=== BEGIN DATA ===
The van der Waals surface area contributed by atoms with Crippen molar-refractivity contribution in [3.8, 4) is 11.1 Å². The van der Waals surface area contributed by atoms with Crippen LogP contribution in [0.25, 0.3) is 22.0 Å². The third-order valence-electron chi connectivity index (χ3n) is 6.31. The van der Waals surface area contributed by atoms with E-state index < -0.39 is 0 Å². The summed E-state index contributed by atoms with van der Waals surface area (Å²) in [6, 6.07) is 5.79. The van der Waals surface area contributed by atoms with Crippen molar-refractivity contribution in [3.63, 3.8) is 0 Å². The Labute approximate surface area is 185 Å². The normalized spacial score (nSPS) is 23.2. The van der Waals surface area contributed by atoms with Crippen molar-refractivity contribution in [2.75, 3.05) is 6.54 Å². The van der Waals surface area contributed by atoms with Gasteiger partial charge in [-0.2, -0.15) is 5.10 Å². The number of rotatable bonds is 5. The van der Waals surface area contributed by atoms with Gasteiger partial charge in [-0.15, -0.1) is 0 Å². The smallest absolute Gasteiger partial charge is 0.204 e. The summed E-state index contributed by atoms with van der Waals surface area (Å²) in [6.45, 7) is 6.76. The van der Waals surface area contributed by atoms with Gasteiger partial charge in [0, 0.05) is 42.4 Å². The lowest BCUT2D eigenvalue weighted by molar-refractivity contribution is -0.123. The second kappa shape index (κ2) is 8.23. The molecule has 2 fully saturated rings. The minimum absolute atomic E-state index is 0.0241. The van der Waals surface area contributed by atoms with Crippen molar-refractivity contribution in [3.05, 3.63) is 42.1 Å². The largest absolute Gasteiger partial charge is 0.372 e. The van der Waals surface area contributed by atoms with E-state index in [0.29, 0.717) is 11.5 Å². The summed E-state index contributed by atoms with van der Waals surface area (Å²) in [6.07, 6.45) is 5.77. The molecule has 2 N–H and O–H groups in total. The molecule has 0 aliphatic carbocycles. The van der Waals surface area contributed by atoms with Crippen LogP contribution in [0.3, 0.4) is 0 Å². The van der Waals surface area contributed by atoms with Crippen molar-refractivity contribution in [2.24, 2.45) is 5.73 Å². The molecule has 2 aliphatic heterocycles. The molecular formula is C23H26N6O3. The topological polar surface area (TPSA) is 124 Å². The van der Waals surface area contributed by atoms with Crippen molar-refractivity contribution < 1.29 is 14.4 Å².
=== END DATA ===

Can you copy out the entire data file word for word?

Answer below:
The van der Waals surface area contributed by atoms with Crippen molar-refractivity contribution in [3.8, 4) is 11.1 Å². The van der Waals surface area contributed by atoms with Crippen LogP contribution in [0.25, 0.3) is 22.0 Å². The third-order valence-electron chi connectivity index (χ3n) is 6.31. The van der Waals surface area contributed by atoms with E-state index < -0.39 is 0 Å². The summed E-state index contributed by atoms with van der Waals surface area (Å²) in [6, 6.07) is 5.79. The van der Waals surface area contributed by atoms with Crippen molar-refractivity contribution in [3.63, 3.8) is 0 Å². The Labute approximate surface area is 185 Å². The normalized spacial score (nSPS) is 23.2. The van der Waals surface area contributed by atoms with Crippen molar-refractivity contribution in [2.75, 3.05) is 6.54 Å². The van der Waals surface area contributed by atoms with Gasteiger partial charge in [-0.2, -0.15) is 5.10 Å². The number of rotatable bonds is 5. The van der Waals surface area contributed by atoms with Gasteiger partial charge in [-0.15, -0.1) is 0 Å². The smallest absolute Gasteiger partial charge is 0.204 e. The summed E-state index contributed by atoms with van der Waals surface area (Å²) in [6.45, 7) is 6.76. The van der Waals surface area contributed by atoms with Gasteiger partial charge in [0, 0.05) is 42.4 Å². The lowest BCUT2D eigenvalue weighted by molar-refractivity contribution is -0.123. The second kappa shape index (κ2) is 8.23. The molecule has 2 fully saturated rings. The minimum absolute atomic E-state index is 0.0241. The van der Waals surface area contributed by atoms with Crippen molar-refractivity contribution in [3.05, 3.63) is 42.1 Å². The largest absolute Gasteiger partial charge is 0.372 e. The van der Waals surface area contributed by atoms with E-state index in [0.29, 0.717) is 11.5 Å². The summed E-state index contributed by atoms with van der Waals surface area (Å²) in [6.07, 6.45) is 5.77. The molecule has 2 N–H and O–H groups in total. The molecule has 0 aliphatic carbocycles. The van der Waals surface area contributed by atoms with Crippen LogP contribution in [0.3, 0.4) is 0 Å². The van der Waals surface area contributed by atoms with Crippen molar-refractivity contribution in [2.24, 2.45) is 5.73 Å². The molecule has 2 aliphatic heterocycles. The molecular formula is C23H26N6O3. The topological polar surface area (TPSA) is 124 Å². The van der Waals surface area contributed by atoms with Crippen molar-refractivity contribution < 1.29 is 14.4 Å².